Women of the Word: Bathsheba


David and Bathsheba is one of the most well-known stories in the Bible. But most times we tend to focus on David’s sin and consequences instead of Bathsheba, who is equally guilty of committing adultery. If she had done some things differently, David might not have been tempted to sin at all. Bathsheba is mentioned in the books of 2 Samuel, 1 Kings, 1 Chronicles, and once in Psalm as David pleaded with God to have mercy and compassion on him despite his sin. Before getting with David, Bathsheba was married to Uriah the Hittite who as a soldier in the army of Israel. Here are three things we can learn from the life of the beautiful Bathsheba.

1. Bathsheba was not always modest. 2 Samuel 11:2 tells us: ‘the woman was very beautiful to behold.’ Certainly there is nothing wrong with this because God created all His girls beautiful and we should be proud of our uniqueness and femininity. Bathsheba knew she had a beautiful body and to undress and then bathe in full view of being seen by people from the rooftops was just asking for trouble. She probably didn’t purposely set out to grab David’s attention, but because she was immodest (at least in this particular scene) she certainly did.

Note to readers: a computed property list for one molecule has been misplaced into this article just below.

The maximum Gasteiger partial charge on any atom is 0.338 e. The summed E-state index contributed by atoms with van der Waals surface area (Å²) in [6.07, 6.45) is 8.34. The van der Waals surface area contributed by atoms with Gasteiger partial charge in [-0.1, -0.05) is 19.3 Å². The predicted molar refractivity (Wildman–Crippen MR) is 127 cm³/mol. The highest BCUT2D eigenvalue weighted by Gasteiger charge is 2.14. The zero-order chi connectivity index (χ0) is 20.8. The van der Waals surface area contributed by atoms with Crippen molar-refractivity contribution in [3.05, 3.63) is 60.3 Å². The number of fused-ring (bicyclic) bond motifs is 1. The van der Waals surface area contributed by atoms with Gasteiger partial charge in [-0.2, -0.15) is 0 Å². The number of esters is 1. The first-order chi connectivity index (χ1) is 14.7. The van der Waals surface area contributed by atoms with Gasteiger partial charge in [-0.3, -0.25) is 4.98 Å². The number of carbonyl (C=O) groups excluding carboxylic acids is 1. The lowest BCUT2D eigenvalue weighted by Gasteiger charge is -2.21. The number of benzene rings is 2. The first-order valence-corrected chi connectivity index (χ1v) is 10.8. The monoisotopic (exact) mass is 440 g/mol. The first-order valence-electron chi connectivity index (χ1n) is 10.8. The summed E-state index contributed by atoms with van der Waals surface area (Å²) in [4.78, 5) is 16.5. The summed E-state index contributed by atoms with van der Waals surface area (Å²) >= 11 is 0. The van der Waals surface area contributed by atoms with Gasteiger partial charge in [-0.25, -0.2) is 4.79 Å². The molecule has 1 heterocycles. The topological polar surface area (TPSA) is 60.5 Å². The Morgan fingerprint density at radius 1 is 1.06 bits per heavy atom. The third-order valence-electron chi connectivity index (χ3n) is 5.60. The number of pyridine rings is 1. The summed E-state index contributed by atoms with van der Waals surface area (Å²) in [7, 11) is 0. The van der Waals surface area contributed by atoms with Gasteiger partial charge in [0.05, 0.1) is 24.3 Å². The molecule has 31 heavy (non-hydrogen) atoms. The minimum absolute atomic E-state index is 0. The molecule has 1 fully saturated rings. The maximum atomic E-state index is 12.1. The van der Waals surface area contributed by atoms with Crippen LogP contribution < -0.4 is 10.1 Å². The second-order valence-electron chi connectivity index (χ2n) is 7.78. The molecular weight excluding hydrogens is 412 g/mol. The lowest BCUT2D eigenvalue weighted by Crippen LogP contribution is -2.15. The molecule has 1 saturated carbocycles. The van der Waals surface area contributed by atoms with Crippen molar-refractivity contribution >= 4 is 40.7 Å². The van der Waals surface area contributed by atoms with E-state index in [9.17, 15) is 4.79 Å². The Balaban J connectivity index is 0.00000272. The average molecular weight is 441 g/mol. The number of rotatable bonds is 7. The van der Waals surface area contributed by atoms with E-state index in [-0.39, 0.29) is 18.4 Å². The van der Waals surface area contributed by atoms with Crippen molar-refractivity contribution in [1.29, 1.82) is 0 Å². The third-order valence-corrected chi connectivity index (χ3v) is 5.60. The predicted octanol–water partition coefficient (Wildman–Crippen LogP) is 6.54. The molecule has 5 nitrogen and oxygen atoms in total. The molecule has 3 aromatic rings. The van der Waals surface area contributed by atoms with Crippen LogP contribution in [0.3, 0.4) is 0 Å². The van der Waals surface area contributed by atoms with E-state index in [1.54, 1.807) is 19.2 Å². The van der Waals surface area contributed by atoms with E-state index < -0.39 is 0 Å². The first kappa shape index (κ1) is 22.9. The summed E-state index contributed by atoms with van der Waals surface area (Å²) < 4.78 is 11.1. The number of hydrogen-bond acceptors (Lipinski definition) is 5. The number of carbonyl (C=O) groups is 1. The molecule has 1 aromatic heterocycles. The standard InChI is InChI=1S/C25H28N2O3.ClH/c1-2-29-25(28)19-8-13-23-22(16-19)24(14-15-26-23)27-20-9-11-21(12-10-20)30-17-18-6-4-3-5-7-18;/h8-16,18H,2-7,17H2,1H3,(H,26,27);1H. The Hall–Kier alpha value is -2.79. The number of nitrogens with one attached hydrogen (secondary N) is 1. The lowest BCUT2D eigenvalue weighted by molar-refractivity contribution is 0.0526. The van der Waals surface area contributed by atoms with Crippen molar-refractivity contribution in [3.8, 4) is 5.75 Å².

Most guys, even those who love God and try to do right, are attracted to skin. As Christian girls, it is our responsibility to cover up and not be revealing lest we end up “pulling a Bathsheba” and causing the Davids around us to stumble.

2. Bathsheba did not remain loyal to right convictions. In Bible times, women did not have as many rights and freedoms as we do today. Whatever the king said to do, had to be done. To disobey could mean death. But Bathsheba was not a single girl, she was married; and once she found out what David wanted to do with her, she should have refused and said ‘NO’ – loud and clear.

Even though Vashti does not appear until later in the Bible, this is one situation in which her stubborn refusal to appear before the king should have been used. There is no indication that David forced Bathsheba to do what they did. She went willingly. Bathsheba failed to be loyal to her first husband. She failed to be true to herself. She did not stand by right convictions.

No matter how temptingly good something may look, we must remember that sin is always sin. Wrong is always wrong. Even if a person who wields power tries to get us to do what we know is wrong, we must learn to say ‘NO’ and choose to do right. As in the case of David and Bathsheba, sin only brings humiliation, death, and painful consequences.

3. Bathsheba repented. After her husband had been killed and their sin discovered, 2 Samuel 12:13 tells us: “So David said to Nathan: ‘I have sinned against the Lord.’ While the Bible does not tell us exactly, I think it is safe to say that Bathsheba joined David in his acknowledgement of their sin and his cries to God for forgiveness.